Worlds of tech and culture

We’re used to splitting people into disciples of the hard and soft sciences. Statistics for 2016 show that, out of all newly enrolled students in Russia, 600,000 went into soft and 500,000 went into hard sciences. Therefore, the society is split nearly equally into those who work with technology and those who work with concepts, discourse, and words that revolve around technology or exist independently. Technology and culture are the two parts of professional culture that are represented, in one way or another, all over the world.

The differences between the members of the two groups are known and understood by most. If being an engineer or a programmer is a more-or-less universal experience and such a specialist can adjust to a new locale relatively easily, humanities specialists will need to learn the cultural context of whichever nation they come to for work. Programmers have an easier time finding work with major employers, which is far from being the case for soft science adepts.

The question of where this split had come from was answered by the British novelist and scientist Charles P. Snow in 1959, when he published a lecture he had previously read at Cambridge under the title The Two Cultures. He speaks of two cultures existing at opposite poles, which differ in rituals and their perception of each other and the world in general. The humanities, he says, are prone to despair, criticism of the world, tragedy, and end up in a moral trap caused by deep self-reflection. He also notes that while they read classic literature, they are not familiar with the natural sciences, such as physics. Scientists and engineers, on the other hand, read little classic literature and have an easier time finding work. In these “techies” he sees predominantly conservative people who create technology for the world of today, rarely longing for change.

Put simply, most tech people possess moderate political opinions, while those in humanities lean to the left side of the political spectrum. In Snow’s opinion, this separation is a result of education. While some are taught math and engineering sciences, others read literature and study the history of thought.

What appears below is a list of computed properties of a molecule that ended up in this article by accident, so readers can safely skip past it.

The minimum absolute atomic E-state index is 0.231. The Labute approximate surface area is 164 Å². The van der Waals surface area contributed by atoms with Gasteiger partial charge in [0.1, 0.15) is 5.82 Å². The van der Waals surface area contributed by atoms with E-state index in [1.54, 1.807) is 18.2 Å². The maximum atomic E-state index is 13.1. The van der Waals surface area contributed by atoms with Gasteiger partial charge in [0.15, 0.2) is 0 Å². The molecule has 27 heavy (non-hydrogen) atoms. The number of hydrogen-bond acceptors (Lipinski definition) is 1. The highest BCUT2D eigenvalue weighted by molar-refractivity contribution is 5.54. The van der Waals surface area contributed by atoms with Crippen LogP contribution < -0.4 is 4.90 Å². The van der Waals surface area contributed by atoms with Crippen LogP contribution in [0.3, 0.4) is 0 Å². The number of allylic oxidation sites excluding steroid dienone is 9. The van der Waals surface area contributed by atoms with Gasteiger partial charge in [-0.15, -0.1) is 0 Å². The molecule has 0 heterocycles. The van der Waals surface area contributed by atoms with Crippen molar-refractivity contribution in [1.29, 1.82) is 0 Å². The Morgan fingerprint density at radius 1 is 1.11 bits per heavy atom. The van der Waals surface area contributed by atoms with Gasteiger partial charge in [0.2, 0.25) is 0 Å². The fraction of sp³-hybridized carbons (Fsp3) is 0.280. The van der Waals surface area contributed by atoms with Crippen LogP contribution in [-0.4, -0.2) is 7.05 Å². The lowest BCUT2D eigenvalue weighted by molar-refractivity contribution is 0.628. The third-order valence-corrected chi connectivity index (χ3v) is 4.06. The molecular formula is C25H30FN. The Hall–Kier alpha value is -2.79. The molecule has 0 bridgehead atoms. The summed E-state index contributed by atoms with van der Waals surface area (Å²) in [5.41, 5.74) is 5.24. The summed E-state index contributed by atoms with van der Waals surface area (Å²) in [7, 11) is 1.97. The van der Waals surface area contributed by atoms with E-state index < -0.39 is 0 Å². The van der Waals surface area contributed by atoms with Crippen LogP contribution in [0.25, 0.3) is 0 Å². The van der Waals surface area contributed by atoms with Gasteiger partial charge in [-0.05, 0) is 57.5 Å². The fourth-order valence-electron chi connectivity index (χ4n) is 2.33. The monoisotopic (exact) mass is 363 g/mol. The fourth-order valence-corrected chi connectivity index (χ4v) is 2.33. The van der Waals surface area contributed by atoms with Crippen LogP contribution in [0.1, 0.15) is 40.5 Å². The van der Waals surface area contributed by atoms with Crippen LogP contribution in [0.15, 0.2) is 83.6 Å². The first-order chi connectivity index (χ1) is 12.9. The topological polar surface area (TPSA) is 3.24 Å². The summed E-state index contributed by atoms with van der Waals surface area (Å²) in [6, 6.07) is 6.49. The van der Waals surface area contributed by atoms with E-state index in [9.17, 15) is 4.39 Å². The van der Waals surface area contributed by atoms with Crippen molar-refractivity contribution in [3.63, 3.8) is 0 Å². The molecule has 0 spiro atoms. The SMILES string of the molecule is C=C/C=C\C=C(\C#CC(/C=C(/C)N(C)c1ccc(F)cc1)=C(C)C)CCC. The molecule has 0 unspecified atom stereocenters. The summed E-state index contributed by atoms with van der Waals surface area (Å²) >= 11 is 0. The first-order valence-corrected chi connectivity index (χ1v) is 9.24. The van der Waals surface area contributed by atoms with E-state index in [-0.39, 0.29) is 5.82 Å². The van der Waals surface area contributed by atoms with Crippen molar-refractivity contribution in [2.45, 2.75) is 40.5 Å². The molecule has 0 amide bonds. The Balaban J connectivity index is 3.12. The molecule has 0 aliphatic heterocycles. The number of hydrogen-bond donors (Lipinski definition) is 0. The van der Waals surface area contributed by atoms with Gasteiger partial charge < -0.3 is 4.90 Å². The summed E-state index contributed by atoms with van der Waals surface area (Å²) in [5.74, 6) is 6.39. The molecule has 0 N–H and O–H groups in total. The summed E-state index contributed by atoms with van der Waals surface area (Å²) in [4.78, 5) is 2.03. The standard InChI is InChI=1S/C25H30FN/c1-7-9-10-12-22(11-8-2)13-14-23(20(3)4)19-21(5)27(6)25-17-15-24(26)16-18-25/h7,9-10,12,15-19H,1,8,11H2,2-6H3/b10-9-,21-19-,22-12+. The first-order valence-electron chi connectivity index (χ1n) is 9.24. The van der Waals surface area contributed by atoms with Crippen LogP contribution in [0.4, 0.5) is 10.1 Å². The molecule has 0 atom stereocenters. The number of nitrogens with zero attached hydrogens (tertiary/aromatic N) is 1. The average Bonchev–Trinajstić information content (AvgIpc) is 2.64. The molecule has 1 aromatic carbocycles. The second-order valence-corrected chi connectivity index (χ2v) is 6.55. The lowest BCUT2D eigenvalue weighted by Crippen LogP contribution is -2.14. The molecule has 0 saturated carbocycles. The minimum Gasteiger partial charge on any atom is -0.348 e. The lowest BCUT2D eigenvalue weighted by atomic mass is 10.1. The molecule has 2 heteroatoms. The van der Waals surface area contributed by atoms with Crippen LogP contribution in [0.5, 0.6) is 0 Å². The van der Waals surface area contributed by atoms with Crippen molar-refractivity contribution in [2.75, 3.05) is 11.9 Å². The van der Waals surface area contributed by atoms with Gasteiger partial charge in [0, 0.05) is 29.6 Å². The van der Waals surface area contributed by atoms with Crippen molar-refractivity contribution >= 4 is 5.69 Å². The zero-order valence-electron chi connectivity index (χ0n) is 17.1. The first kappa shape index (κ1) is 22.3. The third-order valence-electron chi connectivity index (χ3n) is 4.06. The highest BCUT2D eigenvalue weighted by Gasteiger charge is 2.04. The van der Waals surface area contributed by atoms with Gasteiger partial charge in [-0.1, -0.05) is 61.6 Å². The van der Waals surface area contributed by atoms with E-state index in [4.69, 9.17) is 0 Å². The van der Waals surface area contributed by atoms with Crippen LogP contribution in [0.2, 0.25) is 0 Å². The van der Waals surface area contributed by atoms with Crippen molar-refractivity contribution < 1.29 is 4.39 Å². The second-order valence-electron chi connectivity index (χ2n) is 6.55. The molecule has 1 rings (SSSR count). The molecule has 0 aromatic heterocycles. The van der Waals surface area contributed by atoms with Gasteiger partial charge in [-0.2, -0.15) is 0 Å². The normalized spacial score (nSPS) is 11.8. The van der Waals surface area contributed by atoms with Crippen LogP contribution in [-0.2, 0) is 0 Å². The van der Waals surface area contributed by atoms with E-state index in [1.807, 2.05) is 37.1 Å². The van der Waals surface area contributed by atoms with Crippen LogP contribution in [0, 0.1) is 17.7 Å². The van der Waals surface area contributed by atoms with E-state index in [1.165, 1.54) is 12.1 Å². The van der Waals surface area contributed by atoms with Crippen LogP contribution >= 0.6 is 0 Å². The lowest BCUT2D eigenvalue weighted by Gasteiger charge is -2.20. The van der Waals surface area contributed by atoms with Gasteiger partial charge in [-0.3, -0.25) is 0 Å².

At Nikolay Rudenko's lecture
At Nikolay Rudenko's lecture "How Humanities Can Stop Worrying and Love Tech Research"

The British historian Raymond Williams had a different answer: these differences, he claimed, stemmed from the industrial revolution. In his opinion, the humanities were sprung forth by the sciences. When the industrial revolution began in late 18th century, it changed people’s way of life in every respect. Peasants lost their lands and had to work 14 hours a day for little pay alongside their children. The industrial revolution worsened the living conditions of several social groups, and the intellectuals who were concerned with the state of society began to sound alarm. Williams cites the many classic British writers who criticized the industrial revolution in their works and, in a search for a unifying tenet not tied to the economy, came up with the idea of culture.

A culture emerges gradually as a symbol of moral unity that brings people together through shared habits, rituals, and language. Its creators believe that it facilitates improvement. The idea of culture and its autonomy today are the result of a great deal of effort and mental work of intellectuals. The concept emerged parallel to the industrial revolution and the lifestyle it presented. One of the most prominent symbols of the 19th century are the World Fairs where each nation boasted its technical achievements as well as the uniqueness of its culture. They are characteristic of the time when incredible breakthroughs in the industry and technology coincided with a blossoming of culture, especially on the national scale. That’s how we ended up with two cultures, one of technology and another of humanities.

Counterculture and the fall of engineers

This was the case up until the mid-20th century, when the tension between the two sides began to grow. Societies that reaped the fruits of great minds (railways, the telegraph, indoor plumbing) began to question the price they paid for all this technology. This was when we began to discuss the environmental effects of the development and use of new technologies, as well as the dangers posed by their use.

At the same time, we’ve got these emerging counterculture movements (beatniks, hippies, and the like) whose agenda included criticism of technology. Counterculture historian Theodore Roszak writes in The Making of a Counter Culture how technocracy had become an issue for young people who would come to universities in search of freedom of choice and self-expression and discover that the universities were serving a different political order: tied up by government and military contracts, they fed off of nuclear physics. The USA’s participation in the Vietnam War was a hot topic, and social tension continued to grow. Today we’re seeing people around the world rise up against fake news in defense of scientific truth (the March for Science), but some 40 or 50 years ago the situation was quite opposite. And the reason for that is that back then, scientists would work for major corporations and the government, not individuals.